KaareHvidHansenet al. Table1.Overview overdifferentmeasuredandcalculatedparametersfromthwrnophilic (55”C)batchexperiments

Batch experiment number 1 1 1 1 1 2 2 2 2 2 2 3 3 3

Designation 3.3 3.4 3.8 4.1 4,4 3,1 4.1 5.1 6,1 7.1 8.1 3.3 Hyd 4.7 Hyd 5.5Hyd

p (d-’)

0.150 0.131 0.104 0.102 0.101 0.0565 0.0565 0.0362 0.0153 0.0102 0.0119 0.27 0.27 0.21


p$) (ml-CHJ

1,0 0.87 0.69 0.68 0,67 1.0 1.0 0,64 0,27 0.18 0.21 1.0 1,0 0.77

62 62 47 19 6 19 17 15 15 18 17 1 0.42 0.15

Totalammonia (g-N/litre) 3.3* 3.4* 3.7* 4.1* 4.4* 3.1* 4.1* 5.1* 6.1* 7.1* 8.1* 3.3* 4.7* 5.5*

0.1 0.1 0.1 0.1 0.1 0.1 0.1 0.1 0,1 0.1 0.1 0.1 0.1 0.1

Freeanqnonia (g-N/litre)


1.1 l.! 1.2

8.1 8.1 8.1 8.0 8.1 8.0 8.0 8.0 8.0 7,9 7.9 8.0 7.9 7.9

1.2 1.3

o.dg 1.1 1.4 1.6 1.$ 1. o.?9 1.2


‘pO hasan average standarddeviation of t2ml-CHl

the p. values were constant at all the different ammonia concentrations. When the ,u, values found in experiment 1 and 2 are plotted against the free ammonia concentration, a four-stage curve is seen (Fig. 2). Until the free ammonia concentration was approximately 1.1mgN/litre, p, was constant. In the second stage, p, decreased to 0.67 when the free ammonia concentration increased from 1.1 to 1.2g-N/litre. At stage three, pr remained constant at a decreased rate of 0.67, when the free ammonia concentration was between 1.2 and 1.3g-N/litre. In stage four, ~, decreased with a more or less constant rate with increasing free ammonia concentration (Fig. 2). These four stages can mathematically be described as follows: 0< ~H3] <1.10, Stage 1 Stage 2 1.10< [NH3]<1.16, Stage 3 1.16< [NH~]<1.34, Stage 4 1.34< [NHJ],

IL,= 1.0 v, = ~ -7.6-## ~, = 0.67

methanogenicbacteria were inhibited at free ammonia concentrations higher than 1.2g-N/litre (Table 1). For the H2-utilizingbacteria, inhibition of free ammonia commenced at a significantly higher free ammonia concentration than for the experiment with digestion of manure. During rdanure digestion an increase in free ammonia from ~.1 to 1.2g-N/litre resulted in a decrease of p, from 1.0 to 0.69; an increase from 1.1 to 1.2g-N/litre had no effecton the value of p of the Hz-utilizingmethanogens. The value of p, was still 1 (Table 2), and v was 0.27d-l. At a free ammonia concentration of 1.3g-N/litre, p, was reduced by 23Y0compared to 1.1g-N/litre free ammonia for the Hz-utilizing methanogens, while a 33% reduction was ob$erved when the overall process was tested (Table ‘l). In the experimentswhere hydrogen was added as substrate it was evident that POdecreased with itwreasing free ammonia concentration and also w~en p~ was constant (Table 1).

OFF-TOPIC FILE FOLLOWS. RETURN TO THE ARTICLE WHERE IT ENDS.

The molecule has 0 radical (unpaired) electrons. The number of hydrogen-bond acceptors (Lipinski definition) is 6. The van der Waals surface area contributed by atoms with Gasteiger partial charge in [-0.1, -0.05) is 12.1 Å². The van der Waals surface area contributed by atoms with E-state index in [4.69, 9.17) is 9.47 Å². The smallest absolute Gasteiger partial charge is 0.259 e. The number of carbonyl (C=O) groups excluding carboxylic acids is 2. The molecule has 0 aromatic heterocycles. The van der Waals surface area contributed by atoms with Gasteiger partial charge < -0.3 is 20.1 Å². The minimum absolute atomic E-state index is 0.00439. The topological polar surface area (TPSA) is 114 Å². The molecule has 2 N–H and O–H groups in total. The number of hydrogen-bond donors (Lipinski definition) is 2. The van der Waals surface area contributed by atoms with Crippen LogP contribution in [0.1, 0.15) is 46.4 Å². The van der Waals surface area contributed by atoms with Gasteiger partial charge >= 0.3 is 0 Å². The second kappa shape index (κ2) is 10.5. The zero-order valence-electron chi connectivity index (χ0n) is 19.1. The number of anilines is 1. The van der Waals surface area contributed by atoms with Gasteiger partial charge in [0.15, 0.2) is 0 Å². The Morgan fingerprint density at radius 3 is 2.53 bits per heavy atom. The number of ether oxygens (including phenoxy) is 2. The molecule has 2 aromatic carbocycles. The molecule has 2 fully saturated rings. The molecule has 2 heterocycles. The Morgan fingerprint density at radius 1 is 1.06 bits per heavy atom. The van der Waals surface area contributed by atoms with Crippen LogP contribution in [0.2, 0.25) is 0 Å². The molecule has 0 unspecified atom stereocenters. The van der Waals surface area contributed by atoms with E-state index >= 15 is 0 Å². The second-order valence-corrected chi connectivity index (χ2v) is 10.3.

W = +


CSTR experiments

The experiment where H2/C02 was used as subWhen swine manure was used as substrate for a strate (experiment 3) showed that the H2-utilizing biogas reactor, increasing temperature led to





Fig. 2. A plot of the relativespeeificgrowthrate as a functionof the free ammoniaconcentration

([NH3]). Thedata plottedare frombatchexperiments1 and2.


Ammoniainhibition of anaerobic digestion


Table2. Overview overdifferent measured andcalculated parameters fromtheCSTRexperiments


Methaneyield Methaneinthe Totalarmnonia (ml-CH4/g-VS) biogas(%) (g-N/litre) 188 141 67 22

R3,.C R4sc RS5C RWc

71 69 51 40

5.9* 0.1 6.0k 0.1 6.0+ 0.1 6.1+ 0.1

Acidification Freeammonia VFAS(g-AC/ yield”(ml-CH4/ g-vs) (g-N/litre) litre)

PH 8.06 8.15 7.97 8.15

0.75 1.4 1.6 2.6

4.8 5.6 11.5 15.8

127I 91k 67+ 73+

16 16 16 16

‘Calculatedas tbe CHAobtained when the uotential CH~ rxoduction from the VFASfound was includedand the rrotentialCH~ . .rwoductiOn frOmtheinhUent VFASWaSSUb(raCted ‘“

taneous increase in the VFA content. After day 26 the VFA content stabilized, while the methane yield slowlyincreased until day 63, whereafter no further increase was observed. The methane yield was 67ml-CHl/g-VS and the VFA concentration was 11.5g-acetate/litre (Fig. 3C and Table 2). The gas yield from R60.cdecreasedfrom day 10 to day 45, when it stabilized, The VFA content continued to increase in the reactor while all other parameters (methane yield, pH, ammonia, methane percent) were constant from day 45. Due to the severe inhibition indicated by the low methane yield and high VFA content, this reactor were stopped at day 54. Measured and calculated parameters from the bio(8.06+ 0.05), ammonia content (5.9g-N/litre) and gas reactors taken prior to termination are shown the methane percent (710/0) (Table 2). The biogas in Table 2. When swine manure was anaerobically digested reactor at 45°C (&5.c) showed a similar development in biogas production and VFA content as at temperatures from 37 to 60”C, the methane yield R37.C.Steady state was reached after approximately decreased from 188 to 22 ml-CHd/g-VS(Table 2). 45 days, with a methane yield of 141ml-CHJg-VS The amount of VFA increased with increasing temand a VFA concentration of 5.6g-acetate/litre perature from 4.8 to 15.8g-acetate/litre (Table 2). (Fig. 3b and Table 2). The gas production from When the efficiencyof hydrolysis and acidification R55.Cdecreased from day 1 to day 26, with a simul- was examined using the amount of methane which